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Get stuck into your local Library!

Posts in Events

Rugby League World Cup honours the Six Book Challenge

Posted Wednesday 4 December 2013 by Brenda in Events, Libraries, Six Book Challenge

Development librarian Janet Puzylo who works for Livewire Warrington, received a Bronze award for the number of people who have comeeted the shceme.A special presentation ceremony during half time at the Rugby League World Cup final at Old Trafford served as a final celebration for the year-long partnership between The Reading Agency and RLWC2013 to deliver the Six Book Challenge and encourage less confident readers in areas typically populated by Rugby League fans.

The Six Book Challenge invites adult literacy learners and less confident readers to read six books and record their progress in a diary in order to receive a certificate. It is being increasingly recognised as a key intervention using reading for pleasure to help tackle this country's continuing skills deficit. Key partners in bringing the Six Book Challenge to Rugby League fans, using specially branded materials, have been public library services, workplaces and trade unions.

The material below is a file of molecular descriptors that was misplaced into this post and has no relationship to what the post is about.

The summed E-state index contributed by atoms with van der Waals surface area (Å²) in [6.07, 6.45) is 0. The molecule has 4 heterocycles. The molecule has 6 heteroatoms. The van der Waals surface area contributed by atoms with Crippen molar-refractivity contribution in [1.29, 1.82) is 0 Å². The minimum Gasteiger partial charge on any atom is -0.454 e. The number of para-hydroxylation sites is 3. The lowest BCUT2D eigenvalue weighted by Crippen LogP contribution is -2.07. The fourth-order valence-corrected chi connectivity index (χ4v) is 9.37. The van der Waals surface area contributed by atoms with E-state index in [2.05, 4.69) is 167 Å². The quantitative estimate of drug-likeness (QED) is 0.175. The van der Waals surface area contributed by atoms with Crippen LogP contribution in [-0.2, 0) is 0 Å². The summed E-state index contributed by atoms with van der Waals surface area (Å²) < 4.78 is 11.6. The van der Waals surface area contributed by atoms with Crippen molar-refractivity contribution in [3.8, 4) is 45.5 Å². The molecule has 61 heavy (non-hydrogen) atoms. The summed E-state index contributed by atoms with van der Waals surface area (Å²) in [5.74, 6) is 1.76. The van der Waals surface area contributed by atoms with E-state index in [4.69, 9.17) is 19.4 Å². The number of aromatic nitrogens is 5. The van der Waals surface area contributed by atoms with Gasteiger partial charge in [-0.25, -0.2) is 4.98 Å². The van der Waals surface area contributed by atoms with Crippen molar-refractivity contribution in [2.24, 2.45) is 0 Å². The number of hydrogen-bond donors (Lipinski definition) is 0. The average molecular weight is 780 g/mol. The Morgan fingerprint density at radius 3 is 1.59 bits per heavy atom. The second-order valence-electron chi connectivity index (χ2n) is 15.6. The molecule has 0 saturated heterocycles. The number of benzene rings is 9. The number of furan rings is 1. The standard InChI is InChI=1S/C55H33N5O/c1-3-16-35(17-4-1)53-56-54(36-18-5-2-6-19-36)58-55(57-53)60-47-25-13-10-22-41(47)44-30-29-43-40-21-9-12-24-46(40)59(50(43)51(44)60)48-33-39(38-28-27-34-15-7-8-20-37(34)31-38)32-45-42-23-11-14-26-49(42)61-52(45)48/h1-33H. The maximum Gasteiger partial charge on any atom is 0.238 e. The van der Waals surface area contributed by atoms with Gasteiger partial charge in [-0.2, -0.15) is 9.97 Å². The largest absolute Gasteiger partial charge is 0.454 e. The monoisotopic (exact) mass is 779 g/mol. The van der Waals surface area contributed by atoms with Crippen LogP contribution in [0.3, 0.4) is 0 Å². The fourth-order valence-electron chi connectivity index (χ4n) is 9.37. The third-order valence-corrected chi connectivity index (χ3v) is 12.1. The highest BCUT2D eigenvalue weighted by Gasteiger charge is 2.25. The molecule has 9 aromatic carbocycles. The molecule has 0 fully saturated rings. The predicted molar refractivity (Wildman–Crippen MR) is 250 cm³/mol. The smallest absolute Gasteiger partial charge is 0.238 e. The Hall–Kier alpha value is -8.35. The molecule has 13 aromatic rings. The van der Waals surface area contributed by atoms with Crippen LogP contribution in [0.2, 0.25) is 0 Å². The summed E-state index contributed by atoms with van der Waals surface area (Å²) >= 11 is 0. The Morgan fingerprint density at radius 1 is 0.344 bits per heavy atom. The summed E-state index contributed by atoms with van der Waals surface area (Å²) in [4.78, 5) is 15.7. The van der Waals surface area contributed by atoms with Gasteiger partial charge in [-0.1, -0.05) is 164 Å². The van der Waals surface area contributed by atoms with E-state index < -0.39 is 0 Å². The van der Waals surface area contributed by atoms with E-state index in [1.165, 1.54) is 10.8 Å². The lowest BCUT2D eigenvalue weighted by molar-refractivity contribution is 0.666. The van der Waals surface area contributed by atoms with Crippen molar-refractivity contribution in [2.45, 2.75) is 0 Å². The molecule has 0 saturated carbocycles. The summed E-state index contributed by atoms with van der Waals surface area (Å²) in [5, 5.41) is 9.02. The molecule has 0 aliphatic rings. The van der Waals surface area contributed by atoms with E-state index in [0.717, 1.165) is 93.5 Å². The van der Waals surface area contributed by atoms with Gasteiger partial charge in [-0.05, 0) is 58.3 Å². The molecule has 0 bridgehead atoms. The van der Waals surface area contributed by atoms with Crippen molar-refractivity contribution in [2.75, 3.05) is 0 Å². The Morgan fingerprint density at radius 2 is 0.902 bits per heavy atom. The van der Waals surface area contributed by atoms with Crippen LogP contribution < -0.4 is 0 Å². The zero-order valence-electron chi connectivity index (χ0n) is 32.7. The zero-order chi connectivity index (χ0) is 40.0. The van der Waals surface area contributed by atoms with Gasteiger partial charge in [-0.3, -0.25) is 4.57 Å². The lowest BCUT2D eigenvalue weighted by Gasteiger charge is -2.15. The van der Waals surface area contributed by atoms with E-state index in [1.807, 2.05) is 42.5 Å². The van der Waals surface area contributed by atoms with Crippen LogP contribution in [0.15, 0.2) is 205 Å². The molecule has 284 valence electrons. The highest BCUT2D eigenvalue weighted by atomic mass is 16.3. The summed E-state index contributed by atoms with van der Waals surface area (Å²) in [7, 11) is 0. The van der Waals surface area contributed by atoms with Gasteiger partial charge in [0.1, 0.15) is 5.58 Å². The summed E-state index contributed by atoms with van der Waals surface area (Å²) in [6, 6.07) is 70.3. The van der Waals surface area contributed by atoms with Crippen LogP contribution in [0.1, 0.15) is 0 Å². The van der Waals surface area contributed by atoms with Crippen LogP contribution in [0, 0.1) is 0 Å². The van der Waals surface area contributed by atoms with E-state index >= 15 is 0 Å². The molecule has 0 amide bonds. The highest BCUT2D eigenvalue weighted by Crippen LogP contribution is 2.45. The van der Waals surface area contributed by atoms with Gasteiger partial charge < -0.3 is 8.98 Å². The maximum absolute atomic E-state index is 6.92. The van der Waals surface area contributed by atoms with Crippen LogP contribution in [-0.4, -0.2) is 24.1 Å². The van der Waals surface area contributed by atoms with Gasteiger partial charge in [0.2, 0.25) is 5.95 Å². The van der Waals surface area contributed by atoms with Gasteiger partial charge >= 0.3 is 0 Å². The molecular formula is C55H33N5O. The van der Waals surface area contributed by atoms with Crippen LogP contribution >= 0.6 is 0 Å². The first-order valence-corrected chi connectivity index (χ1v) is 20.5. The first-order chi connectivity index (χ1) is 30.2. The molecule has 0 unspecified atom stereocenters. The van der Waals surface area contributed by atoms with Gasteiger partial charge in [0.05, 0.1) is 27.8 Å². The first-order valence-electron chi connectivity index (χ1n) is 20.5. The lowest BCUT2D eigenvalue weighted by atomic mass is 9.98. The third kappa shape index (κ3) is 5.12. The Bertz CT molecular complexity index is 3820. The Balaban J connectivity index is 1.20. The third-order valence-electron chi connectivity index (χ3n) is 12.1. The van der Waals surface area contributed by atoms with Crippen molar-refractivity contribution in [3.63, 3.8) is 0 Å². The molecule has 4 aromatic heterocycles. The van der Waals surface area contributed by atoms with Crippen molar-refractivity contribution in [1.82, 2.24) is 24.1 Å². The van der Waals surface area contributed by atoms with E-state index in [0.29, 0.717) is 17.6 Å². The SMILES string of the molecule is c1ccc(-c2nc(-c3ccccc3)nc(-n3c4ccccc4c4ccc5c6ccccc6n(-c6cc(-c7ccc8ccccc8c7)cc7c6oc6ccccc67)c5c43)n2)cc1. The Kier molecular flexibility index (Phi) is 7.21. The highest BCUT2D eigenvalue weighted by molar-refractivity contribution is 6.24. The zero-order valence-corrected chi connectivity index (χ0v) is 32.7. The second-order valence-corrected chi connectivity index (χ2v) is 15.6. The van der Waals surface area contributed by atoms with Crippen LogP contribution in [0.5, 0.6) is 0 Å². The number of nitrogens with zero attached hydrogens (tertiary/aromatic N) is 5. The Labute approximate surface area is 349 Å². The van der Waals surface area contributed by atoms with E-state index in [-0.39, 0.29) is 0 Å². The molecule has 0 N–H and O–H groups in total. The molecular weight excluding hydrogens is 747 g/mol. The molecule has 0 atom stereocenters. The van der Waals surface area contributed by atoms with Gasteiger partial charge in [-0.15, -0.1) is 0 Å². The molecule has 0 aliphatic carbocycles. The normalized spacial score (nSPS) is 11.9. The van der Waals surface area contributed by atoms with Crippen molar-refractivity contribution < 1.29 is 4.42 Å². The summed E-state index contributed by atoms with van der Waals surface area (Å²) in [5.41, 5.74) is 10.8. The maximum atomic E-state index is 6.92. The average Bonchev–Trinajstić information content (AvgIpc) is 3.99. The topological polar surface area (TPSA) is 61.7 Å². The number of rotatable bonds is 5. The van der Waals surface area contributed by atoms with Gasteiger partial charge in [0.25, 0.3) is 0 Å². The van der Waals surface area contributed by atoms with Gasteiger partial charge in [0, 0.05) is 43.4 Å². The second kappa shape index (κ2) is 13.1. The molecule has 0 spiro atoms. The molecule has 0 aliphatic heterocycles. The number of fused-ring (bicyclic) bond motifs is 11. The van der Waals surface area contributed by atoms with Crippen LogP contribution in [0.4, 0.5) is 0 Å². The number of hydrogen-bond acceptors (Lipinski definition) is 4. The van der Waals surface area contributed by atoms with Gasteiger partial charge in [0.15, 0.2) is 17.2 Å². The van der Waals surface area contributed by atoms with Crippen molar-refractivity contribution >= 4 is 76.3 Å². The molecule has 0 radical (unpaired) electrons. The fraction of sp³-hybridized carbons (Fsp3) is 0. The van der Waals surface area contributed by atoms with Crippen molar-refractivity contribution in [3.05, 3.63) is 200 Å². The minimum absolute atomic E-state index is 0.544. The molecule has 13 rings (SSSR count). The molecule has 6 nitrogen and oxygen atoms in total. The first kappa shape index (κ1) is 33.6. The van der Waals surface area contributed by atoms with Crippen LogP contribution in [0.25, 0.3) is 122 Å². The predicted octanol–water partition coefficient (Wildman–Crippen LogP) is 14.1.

England international and Leeds Rhinos star Jamie Jones-Buchanan, who is a Six Book Challenge ambassador said: "It's been an honour to be associated with this project. I know first-hand that it has had an extremely positive effect on the literacy and lives of hundreds of adults and young people, and I'm pleased to have played just a small part in the process."

Find out more about the honours at the Reading Agency Website

Creative memories of Rugby League

Posted Monday 4 November 2013 by Brenda in Events, Libraries

A love of Rugby League, local history, music and family were all brought together at a recent event held at Warrington Library.    A creative workshop was delivered by the award-winning writer and performer Cathy Crabb and was funded as part of the Arts Council Try Reading project.

Participants were encouraged to bring to the session rugby photos and memorabilia from yesteryear, Cathy Crabb at a Creative drama and writing event in Warrington Librarysome of which could be obtained from the Livewire libraries' own archive collection which has been digitised and made available on Flickr.  

The local history librarian was on hand and provided several pieces of fascinating information on the history of Rugby League in Warrington which was much appreciated by the participants.